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Radiology. 2008 Aug;248(2):518-30. doi: 10.1148/radiol.2482070974. Epub 2008 Jun 23.

Pelvic floor dysfunction: assessment with combined analysis of static and dynamic MR imaging findings.

Author information

1
Department of Radiology, Faculty of Medicine, Cairo University, Kaser El Aini Street, Cairo, Egypt. rania729@internetegypt.com

Abstract

PURPOSE:

To prospectively analyze static and dynamic magnetic resonance (MR) images simultaneously to determine whether stress urinary incontinence (SUI), pelvic organ prolapse (POP), and anal incontinence are associated with specific pelvic floor abnormalities.

MATERIALS AND METHODS:

This study had institutional review board approval, and informed consent was obtained from all participants. There were 59 women: 15 nulliparous study control women (mean age, 25.6 years) and 44 patients (mean age, 43.4 years), who were divided into four groups according to chief symptom. Static T2-weighted turbo spin-echo images were used in evaluating structural derangements; functional dynamic (cine) balanced fast-field echo images were used in detecting functional abnormalities and recording five measurements of supporting structures. Findings on both types of MR images were analyzed together to determine the predominant defect. Analysis of variance and the Bonferroni t test were used to compare groups.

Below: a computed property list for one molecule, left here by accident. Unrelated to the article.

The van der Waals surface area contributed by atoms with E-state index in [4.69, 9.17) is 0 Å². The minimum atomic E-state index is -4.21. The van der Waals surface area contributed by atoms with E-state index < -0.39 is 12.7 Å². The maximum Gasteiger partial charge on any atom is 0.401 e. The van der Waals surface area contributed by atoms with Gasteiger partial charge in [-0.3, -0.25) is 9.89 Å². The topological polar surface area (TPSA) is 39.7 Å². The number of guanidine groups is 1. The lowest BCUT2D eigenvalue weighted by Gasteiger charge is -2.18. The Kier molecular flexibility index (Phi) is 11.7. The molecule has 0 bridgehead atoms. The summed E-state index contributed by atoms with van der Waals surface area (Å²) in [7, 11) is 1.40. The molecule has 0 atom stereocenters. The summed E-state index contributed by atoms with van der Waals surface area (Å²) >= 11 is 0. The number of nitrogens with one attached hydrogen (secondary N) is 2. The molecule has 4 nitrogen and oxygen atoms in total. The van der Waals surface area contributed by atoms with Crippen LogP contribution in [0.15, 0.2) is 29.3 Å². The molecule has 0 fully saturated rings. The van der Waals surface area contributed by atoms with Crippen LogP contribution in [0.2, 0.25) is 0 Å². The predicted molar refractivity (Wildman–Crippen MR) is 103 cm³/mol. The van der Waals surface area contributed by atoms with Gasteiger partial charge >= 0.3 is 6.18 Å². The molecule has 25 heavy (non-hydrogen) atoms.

RESULTS:

In the four patient groups, POP was associated with levator muscle weakness in 16 (47%) of 34 patients, with level I and II fascial defects in seven (21%) of 34 patients, and with both defects in 11 (32%) of 34 patients. SUI was associated with defects of the urethral supporting structures in 25 (86%) of 29 patients but was not associated with bladder neck descent. Levator muscle weakness may lead to anal incontinence in the absence of anal sphincter defects. Measurements of supporting structures were significant (P < .05) in the identification of pelvic floor laxity.

CONCLUSION:

Combined analysis of static and dynamic MR images of patients with pelvic floor dysfunction allowed identification of certain structural abnormalities with specific dysfunctions.

PMID:
18574134
DOI:
10.1148/radiol.2482070974
[Indexed for MEDLINE]

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